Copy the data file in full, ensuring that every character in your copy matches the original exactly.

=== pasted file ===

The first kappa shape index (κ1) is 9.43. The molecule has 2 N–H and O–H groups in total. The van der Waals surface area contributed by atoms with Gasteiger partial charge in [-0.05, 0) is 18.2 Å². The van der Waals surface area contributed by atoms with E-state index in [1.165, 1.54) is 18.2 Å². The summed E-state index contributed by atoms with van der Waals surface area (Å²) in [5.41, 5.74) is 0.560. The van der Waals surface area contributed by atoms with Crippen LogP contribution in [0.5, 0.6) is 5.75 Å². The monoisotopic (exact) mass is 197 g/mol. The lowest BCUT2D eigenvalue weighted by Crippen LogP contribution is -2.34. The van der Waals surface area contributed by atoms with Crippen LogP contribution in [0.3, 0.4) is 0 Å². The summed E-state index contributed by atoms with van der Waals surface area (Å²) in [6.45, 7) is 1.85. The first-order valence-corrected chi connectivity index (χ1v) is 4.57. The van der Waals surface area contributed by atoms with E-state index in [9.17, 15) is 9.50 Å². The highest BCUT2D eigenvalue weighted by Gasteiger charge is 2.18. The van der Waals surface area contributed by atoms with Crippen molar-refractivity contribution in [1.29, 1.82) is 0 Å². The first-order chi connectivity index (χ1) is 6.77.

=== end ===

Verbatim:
The first kappa shape index (κ1) is 9.43. The molecule has 2 N–H and O–H groups in total. The van der Waals surface area contributed by atoms with Gasteiger partial charge in [-0.05, 0) is 18.2 Å². The van der Waals surface area contributed by atoms with E-state index in [1.165, 1.54) is 18.2 Å². The summed E-state index contributed by atoms with van der Waals surface area (Å²) in [5.41, 5.74) is 0.560. The van der Waals surface area contributed by atoms with Crippen LogP contribution in [0.5, 0.6) is 5.75 Å². The monoisotopic (exact) mass is 197 g/mol. The lowest BCUT2D eigenvalue weighted by Crippen LogP contribution is -2.34. The van der Waals surface area contributed by atoms with Crippen LogP contribution in [0.3, 0.4) is 0 Å². The summed E-state index contributed by atoms with van der Waals surface area (Å²) in [6.45, 7) is 1.85. The first-order valence-corrected chi connectivity index (χ1v) is 4.57. The van der Waals surface area contributed by atoms with E-state index in [9.17, 15) is 9.50 Å². The highest BCUT2D eigenvalue weighted by Gasteiger charge is 2.18. The van der Waals surface area contributed by atoms with Crippen molar-refractivity contribution in [1.29, 1.82) is 0 Å². The first-order chi connectivity index (χ1) is 6.77.